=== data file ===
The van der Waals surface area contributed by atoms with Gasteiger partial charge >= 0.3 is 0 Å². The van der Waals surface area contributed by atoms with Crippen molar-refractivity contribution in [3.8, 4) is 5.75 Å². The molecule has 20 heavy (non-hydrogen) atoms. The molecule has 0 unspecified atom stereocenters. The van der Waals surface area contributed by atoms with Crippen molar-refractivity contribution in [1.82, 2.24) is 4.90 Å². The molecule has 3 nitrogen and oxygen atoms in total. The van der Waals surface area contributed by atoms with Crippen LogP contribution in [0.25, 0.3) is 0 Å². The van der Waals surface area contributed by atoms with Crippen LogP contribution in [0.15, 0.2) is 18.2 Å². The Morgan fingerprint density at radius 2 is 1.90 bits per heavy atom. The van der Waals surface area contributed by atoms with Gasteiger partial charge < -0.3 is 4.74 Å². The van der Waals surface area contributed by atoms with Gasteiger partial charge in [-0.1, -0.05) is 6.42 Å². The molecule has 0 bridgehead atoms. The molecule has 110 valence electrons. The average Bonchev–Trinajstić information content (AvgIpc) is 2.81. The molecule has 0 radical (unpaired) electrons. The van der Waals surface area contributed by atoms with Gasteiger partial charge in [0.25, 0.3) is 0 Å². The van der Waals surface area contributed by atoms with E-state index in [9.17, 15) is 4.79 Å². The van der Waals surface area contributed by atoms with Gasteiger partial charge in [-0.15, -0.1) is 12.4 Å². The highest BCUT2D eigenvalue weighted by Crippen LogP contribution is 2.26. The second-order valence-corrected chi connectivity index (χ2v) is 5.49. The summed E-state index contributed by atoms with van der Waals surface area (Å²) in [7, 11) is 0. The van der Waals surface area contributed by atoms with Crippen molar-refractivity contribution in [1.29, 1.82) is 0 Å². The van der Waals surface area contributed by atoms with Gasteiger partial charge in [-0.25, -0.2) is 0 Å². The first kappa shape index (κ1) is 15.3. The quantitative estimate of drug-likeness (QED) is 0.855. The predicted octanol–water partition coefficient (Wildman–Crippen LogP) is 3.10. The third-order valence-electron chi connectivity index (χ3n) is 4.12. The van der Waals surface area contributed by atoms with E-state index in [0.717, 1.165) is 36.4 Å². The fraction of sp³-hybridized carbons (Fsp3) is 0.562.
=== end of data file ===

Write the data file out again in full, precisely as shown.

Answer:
The van der Waals surface area contributed by atoms with Gasteiger partial charge >= 0.3 is 0 Å². The van der Waals surface area contributed by atoms with Crippen molar-refractivity contribution in [3.8, 4) is 5.75 Å². The molecule has 20 heavy (non-hydrogen) atoms. The molecule has 0 unspecified atom stereocenters. The van der Waals surface area contributed by atoms with Crippen molar-refractivity contribution in [1.82, 2.24) is 4.90 Å². The molecule has 3 nitrogen and oxygen atoms in total. The van der Waals surface area contributed by atoms with Crippen LogP contribution in [0.25, 0.3) is 0 Å². The van der Waals surface area contributed by atoms with Crippen LogP contribution in [0.15, 0.2) is 18.2 Å². The Morgan fingerprint density at radius 2 is 1.90 bits per heavy atom. The van der Waals surface area contributed by atoms with Gasteiger partial charge < -0.3 is 4.74 Å². The van der Waals surface area contributed by atoms with Gasteiger partial charge in [-0.1, -0.05) is 6.42 Å². The molecule has 0 bridgehead atoms. The molecule has 110 valence electrons. The average Bonchev–Trinajstić information content (AvgIpc) is 2.81. The molecule has 0 radical (unpaired) electrons. The van der Waals surface area contributed by atoms with Gasteiger partial charge in [0.25, 0.3) is 0 Å². The van der Waals surface area contributed by atoms with E-state index in [9.17, 15) is 4.79 Å². The van der Waals surface area contributed by atoms with Gasteiger partial charge in [-0.15, -0.1) is 12.4 Å². The highest BCUT2D eigenvalue weighted by Crippen LogP contribution is 2.26. The second-order valence-corrected chi connectivity index (χ2v) is 5.49. The summed E-state index contributed by atoms with van der Waals surface area (Å²) in [7, 11) is 0. The van der Waals surface area contributed by atoms with Crippen molar-refractivity contribution in [1.29, 1.82) is 0 Å². The van der Waals surface area contributed by atoms with Gasteiger partial charge in [-0.25, -0.2) is 0 Å². The first kappa shape index (κ1) is 15.3. The quantitative estimate of drug-likeness (QED) is 0.855. The predicted octanol–water partition coefficient (Wildman–Crippen LogP) is 3.10. The third-order valence-electron chi connectivity index (χ3n) is 4.12. The van der Waals surface area contributed by atoms with E-state index in [0.717, 1.165) is 36.4 Å². The fraction of sp³-hybridized carbons (Fsp3) is 0.562.